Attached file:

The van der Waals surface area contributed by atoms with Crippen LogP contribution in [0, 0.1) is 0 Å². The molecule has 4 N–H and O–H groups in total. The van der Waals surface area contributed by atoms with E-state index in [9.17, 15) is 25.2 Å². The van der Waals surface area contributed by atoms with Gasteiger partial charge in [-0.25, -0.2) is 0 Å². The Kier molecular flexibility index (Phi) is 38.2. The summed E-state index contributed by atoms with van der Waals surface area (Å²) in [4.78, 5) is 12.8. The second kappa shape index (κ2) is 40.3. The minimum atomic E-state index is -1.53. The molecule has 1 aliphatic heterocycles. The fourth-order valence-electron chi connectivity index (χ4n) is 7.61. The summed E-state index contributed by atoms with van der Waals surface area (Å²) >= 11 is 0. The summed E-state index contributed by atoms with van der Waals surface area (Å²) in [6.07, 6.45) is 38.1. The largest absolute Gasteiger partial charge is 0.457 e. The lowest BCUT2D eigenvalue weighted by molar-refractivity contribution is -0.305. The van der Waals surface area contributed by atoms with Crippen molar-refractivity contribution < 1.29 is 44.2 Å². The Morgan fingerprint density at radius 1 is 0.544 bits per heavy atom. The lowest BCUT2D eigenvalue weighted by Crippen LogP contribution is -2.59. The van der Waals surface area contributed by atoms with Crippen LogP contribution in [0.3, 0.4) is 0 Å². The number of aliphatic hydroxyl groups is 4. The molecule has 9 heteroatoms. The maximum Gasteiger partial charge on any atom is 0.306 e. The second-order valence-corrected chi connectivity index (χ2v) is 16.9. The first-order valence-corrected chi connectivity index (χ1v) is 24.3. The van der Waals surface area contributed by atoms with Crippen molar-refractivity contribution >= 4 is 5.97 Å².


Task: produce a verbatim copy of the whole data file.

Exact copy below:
The van der Waals surface area contributed by atoms with Crippen LogP contribution in [0, 0.1) is 0 Å². The molecule has 4 N–H and O–H groups in total. The van der Waals surface area contributed by atoms with E-state index in [9.17, 15) is 25.2 Å². The van der Waals surface area contributed by atoms with Gasteiger partial charge in [-0.25, -0.2) is 0 Å². The Kier molecular flexibility index (Phi) is 38.2. The summed E-state index contributed by atoms with van der Waals surface area (Å²) in [4.78, 5) is 12.8. The second kappa shape index (κ2) is 40.3. The minimum atomic E-state index is -1.53. The molecule has 1 aliphatic heterocycles. The fourth-order valence-electron chi connectivity index (χ4n) is 7.61. The summed E-state index contributed by atoms with van der Waals surface area (Å²) >= 11 is 0. The summed E-state index contributed by atoms with van der Waals surface area (Å²) in [6.07, 6.45) is 38.1. The largest absolute Gasteiger partial charge is 0.457 e. The lowest BCUT2D eigenvalue weighted by molar-refractivity contribution is -0.305. The van der Waals surface area contributed by atoms with Crippen molar-refractivity contribution < 1.29 is 44.2 Å². The Morgan fingerprint density at radius 1 is 0.544 bits per heavy atom. The lowest BCUT2D eigenvalue weighted by Crippen LogP contribution is -2.59. The van der Waals surface area contributed by atoms with Crippen LogP contribution in [0.3, 0.4) is 0 Å². The number of aliphatic hydroxyl groups is 4. The molecule has 9 heteroatoms. The maximum Gasteiger partial charge on any atom is 0.306 e. The second-order valence-corrected chi connectivity index (χ2v) is 16.9. The first-order valence-corrected chi connectivity index (χ1v) is 24.3. The van der Waals surface area contributed by atoms with Crippen molar-refractivity contribution >= 4 is 5.97 Å².